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Review: Samsung Gear 2 (SM-R380) and Gear 2 Neo (SM-R381)


Last updated: April 29th, 2014 at 11:29 UTC+02:00

The battle for wearables seems to have really exploded this year. Samsung seems fully committed to this new market and already has put four wearables on the market till date. There has been said and written a lot on their first attempt to create the true smartwatch, with common complaints including a poor design and a battery that wouldn’t last very long. Samsung seems to have listened to all that negativity and quickly created an improved version, namely the Gear 2 and its cheaper counterpart, the Gear 2 Neo. We will have a closer look and see if they really are an improvement compared to the first generation, so read on for our full review.



In terms of design, the Gear 2 has received a few nice updates compared to its predecessor. The power button has been replaced by a home button, and all the electronic parts have been moved to the watch itself. For example, the camera is now on the watch itself instead of the strap, and is accompanied by an infrared sensor. The loudspeaker is also on the watch instead of the clasp, which means the clasp is much thinner than before. These are welcome changes that are immediately noticeable, though the downside here is that moving all those parts to the watch has made it a bit bigger than the Galaxy Gear, giving the Gear 2 somewhat bigger bezels. On the flip side, wearing the watch is now much more comfortable, as the strap is free of any electronic parts and is thinner, which allows one to change it for a new one.


The Gear 2 is still made of brushed metal while the Gear 2 Neo is made of plastic. The Neo has a rubbery feeling to its casing that actually makes it feel rather premium, which I found surprising. Another thing different on the Gear 2 Neo is that it doesn’t have a camera – there’s only an infrared sensor on its casing, though this makes it feel a bit more compact than the Gear 2. Both Gear 2 and Gear 2 Neo sport a heart rate sensor, so these watches are more fitness oriented. As for charging, the easily breakable charging cradle that accompanied the Galaxy Gear has been replaced by a small dock that makes it easier to handle, though it’s quite small and hence might be misplaced easily. Tip: Keep the dock connected to the charger at all times (not to the watch though!)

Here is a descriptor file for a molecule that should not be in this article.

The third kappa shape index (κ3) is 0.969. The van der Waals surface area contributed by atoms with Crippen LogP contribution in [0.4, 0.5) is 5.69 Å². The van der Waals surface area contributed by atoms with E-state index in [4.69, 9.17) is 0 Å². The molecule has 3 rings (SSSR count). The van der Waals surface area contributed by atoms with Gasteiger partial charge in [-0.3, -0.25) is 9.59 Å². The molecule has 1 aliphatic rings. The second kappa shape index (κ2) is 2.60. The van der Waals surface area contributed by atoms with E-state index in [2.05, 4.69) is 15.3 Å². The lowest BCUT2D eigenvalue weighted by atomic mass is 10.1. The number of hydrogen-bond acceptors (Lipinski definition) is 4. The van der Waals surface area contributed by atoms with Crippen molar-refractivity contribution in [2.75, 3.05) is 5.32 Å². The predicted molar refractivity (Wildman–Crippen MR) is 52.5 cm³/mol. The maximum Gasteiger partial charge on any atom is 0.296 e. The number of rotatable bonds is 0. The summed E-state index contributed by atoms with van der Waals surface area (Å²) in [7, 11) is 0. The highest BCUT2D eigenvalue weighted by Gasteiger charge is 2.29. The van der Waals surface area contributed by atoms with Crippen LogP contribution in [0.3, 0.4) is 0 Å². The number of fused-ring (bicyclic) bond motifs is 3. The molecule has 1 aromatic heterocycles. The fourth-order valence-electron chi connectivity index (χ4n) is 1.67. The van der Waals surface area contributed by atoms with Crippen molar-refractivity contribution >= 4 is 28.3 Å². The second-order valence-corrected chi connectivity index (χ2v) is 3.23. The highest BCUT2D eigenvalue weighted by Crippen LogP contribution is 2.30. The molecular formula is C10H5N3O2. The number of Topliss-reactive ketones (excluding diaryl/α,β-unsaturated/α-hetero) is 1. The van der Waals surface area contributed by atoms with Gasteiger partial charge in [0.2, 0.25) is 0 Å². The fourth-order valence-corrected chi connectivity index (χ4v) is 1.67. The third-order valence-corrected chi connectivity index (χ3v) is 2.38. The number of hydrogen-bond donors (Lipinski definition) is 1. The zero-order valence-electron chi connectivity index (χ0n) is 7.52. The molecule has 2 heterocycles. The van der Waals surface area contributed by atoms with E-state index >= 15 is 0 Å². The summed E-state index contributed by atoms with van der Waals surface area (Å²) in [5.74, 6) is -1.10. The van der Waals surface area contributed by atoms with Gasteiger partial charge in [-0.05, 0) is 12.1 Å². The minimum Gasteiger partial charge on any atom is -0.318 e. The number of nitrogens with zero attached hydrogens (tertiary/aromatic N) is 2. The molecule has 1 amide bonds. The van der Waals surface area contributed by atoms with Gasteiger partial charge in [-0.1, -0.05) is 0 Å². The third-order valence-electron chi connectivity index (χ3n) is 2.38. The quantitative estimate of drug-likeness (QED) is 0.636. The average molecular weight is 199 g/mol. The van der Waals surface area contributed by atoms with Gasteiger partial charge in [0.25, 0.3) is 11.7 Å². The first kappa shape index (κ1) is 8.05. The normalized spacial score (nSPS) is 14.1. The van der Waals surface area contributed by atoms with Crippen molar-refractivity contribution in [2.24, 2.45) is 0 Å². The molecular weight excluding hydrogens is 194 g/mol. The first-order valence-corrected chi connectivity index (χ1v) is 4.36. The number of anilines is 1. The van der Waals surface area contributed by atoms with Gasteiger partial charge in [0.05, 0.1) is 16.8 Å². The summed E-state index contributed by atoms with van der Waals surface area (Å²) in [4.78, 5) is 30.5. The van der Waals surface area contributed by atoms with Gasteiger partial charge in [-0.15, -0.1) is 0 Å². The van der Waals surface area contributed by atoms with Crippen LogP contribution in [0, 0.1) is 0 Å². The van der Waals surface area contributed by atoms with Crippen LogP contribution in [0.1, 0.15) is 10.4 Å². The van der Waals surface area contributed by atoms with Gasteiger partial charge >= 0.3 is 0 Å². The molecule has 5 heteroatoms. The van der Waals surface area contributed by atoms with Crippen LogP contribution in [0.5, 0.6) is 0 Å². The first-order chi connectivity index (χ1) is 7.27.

The Gear 2/ Gear 2 Neo run Tizen, which is Samsung’s own OS and is based on HTML5. It feels very fast and fluid, and you’ll be able to fly through its menus with ease, thanks to the 1GHz dual-core Exynos 3250 processor ticking away inside.

Functionality / Interface

Samsung implementation of a smart watch is something that leaves room for discussion. I personally find it very useful. When you first want to use the smartwatch you’ll need to download the Gear manager from Samsung’s own app store. This app provides the connectivity between the watch and the phone through Bluetooth or NFC.


This Gear Manager also allows you to set various settings of the smartwatch. It lets you set different clocks and backgrounds, and it has a Samsung Apps store designed specially for the watch, where you can download all kinds of apps and watch faces (which are insanely expensive by the way, as high as €1.10.)